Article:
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Turtles of Trinidad
Trini Eco Warriors (www.facebook.com/Trini-Eco-Warriors); Michael Carey (Journey of the Turtle Photographer)
Despite protective legislation for nesting females on Trinidad, up until 2011, it was one of several countries around the world where legal hunting of sea turtles still continued. Around 15,000 endangered sea turtles were killed there during the annual hunting season that ran from October to February. Left on their backs in the sun to die, they sold for around $1.50 a lb.
Poaching remains a concern, particularly in Tobago; and large numbers of adult leatherback sea turtles – up to 1,000 each year - are being incidentally killed in artisanal nets Given that the most recent estimates show that fewer than 7,000 leatherbacks visit the country, it is easy to recognise the urgency of this mission.
Adoption of new laws and regulations for a complete moratorium on turtle hunting, to minimise the immediate impact on sea turtles, propose amendments to the turtle and turtle eggs regulations, propose time/area/gear prohibited area and assist in government adoption of increased fines, penalties for illegal turtle hunting and buying and releasing of caught sea turtles, propose enforcement of the closed hunting season and establish more fisheries offices and trained citizen patrols.
In February 2011, working with a Trinidad-based environmental group, Trini Eco Warriors (TEW), Pete Bethune paid a visit to their country to meet with local people, as well as Government Ministers, all of whom we would like to thank for their hospitality and welcome to Pete.
Pete and the boys from TEW talked to Vasant Bharath, Minster for Agriculture and Fisheries, and Christine Chan-a-Shing, Director of Fisheries and four government advisers about the need for year round protection for all sea turtles including a ban on hunting, tougher enforcement of laws governing the requirement for mid and large sized trawlers to use Turtle Exclusion Devices (TEDs), and better education and support for modern fishing techniques for the artisan fishermen who, through by-catch, are responsible for drowning up to 1,000 endangered Leatherbacks each year.
When Pete and the Eco Warriors met with the Ministers, they took with them a 110lb green sea turtle rescued from a hunter, where it had been lying on its back in the sun waiting to be sold for meat.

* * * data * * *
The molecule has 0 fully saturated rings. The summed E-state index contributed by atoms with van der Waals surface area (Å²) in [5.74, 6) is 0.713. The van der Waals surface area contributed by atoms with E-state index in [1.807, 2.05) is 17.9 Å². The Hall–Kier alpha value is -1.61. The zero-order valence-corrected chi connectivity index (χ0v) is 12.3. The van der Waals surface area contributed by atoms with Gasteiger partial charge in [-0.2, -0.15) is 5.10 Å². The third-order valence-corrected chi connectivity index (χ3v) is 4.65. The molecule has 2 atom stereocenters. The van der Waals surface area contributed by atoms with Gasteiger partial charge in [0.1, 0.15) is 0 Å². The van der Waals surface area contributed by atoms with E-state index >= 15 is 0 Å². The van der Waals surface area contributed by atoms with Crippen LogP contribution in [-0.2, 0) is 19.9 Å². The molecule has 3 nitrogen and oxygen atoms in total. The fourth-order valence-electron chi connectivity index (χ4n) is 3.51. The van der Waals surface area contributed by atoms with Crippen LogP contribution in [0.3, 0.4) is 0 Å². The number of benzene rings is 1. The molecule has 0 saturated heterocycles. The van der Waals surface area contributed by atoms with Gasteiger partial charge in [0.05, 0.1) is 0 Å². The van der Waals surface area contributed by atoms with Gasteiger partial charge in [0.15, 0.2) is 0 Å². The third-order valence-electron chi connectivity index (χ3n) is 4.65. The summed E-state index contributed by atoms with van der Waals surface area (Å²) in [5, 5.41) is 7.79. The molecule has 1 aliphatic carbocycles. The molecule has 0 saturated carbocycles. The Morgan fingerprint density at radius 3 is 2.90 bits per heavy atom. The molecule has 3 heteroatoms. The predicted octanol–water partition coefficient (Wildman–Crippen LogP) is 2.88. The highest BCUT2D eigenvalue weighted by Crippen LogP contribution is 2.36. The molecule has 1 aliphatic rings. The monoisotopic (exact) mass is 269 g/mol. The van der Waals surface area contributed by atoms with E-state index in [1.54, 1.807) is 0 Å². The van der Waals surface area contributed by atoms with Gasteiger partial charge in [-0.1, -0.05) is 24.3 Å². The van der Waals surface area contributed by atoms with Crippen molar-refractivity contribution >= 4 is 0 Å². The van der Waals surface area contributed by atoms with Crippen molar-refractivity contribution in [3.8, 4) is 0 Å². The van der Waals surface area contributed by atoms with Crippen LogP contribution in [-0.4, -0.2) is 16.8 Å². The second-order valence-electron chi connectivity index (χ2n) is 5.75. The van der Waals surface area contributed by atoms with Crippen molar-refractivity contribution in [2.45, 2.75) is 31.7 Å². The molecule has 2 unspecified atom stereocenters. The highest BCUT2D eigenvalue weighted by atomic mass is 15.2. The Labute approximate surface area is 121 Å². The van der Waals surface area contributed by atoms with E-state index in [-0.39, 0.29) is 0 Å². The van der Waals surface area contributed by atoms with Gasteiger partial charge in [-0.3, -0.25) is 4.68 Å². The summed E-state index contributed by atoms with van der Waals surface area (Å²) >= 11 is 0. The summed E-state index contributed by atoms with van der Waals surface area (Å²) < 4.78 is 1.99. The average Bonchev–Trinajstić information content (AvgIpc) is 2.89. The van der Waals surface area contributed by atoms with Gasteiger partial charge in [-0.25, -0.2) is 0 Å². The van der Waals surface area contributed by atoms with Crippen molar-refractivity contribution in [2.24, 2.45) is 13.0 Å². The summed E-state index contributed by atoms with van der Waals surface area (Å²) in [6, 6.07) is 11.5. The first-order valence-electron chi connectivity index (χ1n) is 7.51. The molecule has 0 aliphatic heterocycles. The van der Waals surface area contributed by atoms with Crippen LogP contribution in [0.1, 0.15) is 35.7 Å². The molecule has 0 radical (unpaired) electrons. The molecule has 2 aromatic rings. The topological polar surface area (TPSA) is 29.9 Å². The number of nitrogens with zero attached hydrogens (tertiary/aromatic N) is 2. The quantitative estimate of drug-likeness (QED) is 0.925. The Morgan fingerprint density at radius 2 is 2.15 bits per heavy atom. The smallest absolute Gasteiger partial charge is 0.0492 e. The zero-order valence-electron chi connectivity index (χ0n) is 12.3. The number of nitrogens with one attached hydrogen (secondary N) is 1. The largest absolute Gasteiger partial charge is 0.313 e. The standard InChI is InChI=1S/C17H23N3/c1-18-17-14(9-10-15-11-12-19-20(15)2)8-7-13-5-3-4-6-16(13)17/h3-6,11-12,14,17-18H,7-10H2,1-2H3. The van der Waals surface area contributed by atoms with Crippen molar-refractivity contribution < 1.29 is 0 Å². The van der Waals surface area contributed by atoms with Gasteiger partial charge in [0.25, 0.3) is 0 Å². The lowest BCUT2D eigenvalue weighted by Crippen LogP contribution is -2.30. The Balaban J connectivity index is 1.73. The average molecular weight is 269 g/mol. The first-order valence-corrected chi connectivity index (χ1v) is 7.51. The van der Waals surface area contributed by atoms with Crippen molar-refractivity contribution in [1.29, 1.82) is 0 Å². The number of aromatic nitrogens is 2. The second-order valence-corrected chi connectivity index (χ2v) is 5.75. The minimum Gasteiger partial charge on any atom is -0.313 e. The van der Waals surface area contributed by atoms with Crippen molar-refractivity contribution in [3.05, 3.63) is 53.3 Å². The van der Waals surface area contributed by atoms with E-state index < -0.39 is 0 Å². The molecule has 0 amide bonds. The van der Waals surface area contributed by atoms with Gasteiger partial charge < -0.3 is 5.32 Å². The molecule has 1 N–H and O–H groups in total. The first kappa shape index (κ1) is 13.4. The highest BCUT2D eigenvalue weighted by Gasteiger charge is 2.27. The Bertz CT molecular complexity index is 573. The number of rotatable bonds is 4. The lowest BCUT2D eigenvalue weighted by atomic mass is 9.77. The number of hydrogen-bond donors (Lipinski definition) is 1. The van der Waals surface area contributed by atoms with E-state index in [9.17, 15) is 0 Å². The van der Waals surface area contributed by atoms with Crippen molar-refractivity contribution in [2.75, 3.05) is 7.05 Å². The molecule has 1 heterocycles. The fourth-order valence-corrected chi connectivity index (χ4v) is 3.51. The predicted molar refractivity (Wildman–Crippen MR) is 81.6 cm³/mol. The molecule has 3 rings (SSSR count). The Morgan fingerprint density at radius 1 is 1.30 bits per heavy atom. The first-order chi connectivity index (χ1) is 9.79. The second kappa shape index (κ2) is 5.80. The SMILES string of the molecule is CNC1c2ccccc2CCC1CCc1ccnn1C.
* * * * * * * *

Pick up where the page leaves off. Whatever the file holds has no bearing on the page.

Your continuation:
Seeing the stricken sea turtle seemed to have a profound effect on the Ministers, and a promise was made immediately to introduce new legislation in 2011, and to address the other issues presented by Pete and the Trini Eco Warriors. (http://new.earthrace.net/news/full-protection-all-sea-turtles-trinidad). Subsequently, in September 2011, Cabinet approval was given for the Amendment which now ‘prohibits the killing, harpooning or selling of turtle’. It explicitly states that ‘No person shall, at any time, kill, harpoon, catch or otherwise take possession of any turtle, or purchase, sell, offer or expose for sale or cause to be sold or offered for sale any turtle or turtle meat’
First Sea Turtle Symposium, Trinidad
In May 2012, the Environmental Management Authority’s First Sea Turtle Symposium was held in Trinidad. The aim of the Symposium was to inform and guide the process of designating the sea turtles as an Environmentally Sensitive Species (ESS).
As reported in the media, in his Address, Minister Bharath referenced a meeting with international and world-renowned conservationist Mr. Pete Bethune of Earthrace Conservation and members of local conservation group, Trini Eco Warriors, which preceded recommendations to Cabinet for the amendment to the Protection of Turtle and Turtle Eggs Regulations made under Section 4 of the Fisheries Act Chap. 67:51 to remove the open season for the killing, capture and offering for sale of all marine turtles.
Earthrace Conservation would like to congratulate the Government of Trinidad on keeping their promise to make sea turtle hunting illegal. We hope that they and others are able to fully support this new law with the financial assistance to ensure strict policing, reporting and strong punishment for those who flaunt the law from now on.
‘Bobbo’ the sea turtle was later released with a tracking device, and is currently swimming happily off the coast of Venezuela.
Watch video of Pete's interview on 'One to One' in Trinidad http://vimeo.com/21723108
STATEMENT BY THE MINISTER OF HOUSING AND THE ENVIRONMENT,THE HONOURABLE DR. ROODAL MOONILAL ON THE BAN ON HUNTING OF SEA TURTLES BY THE GOVERNMENT OF TRINIDAD AND TOBAGO http://www.mhe.gov.tt/news/223-ministers-message-on-ban-on-hunting-of-se...
This is a great video showing the struggles that sea turtles have to go through from the moment they're born http://www.youtube.com/watch?v=t-KmQ6pGxg4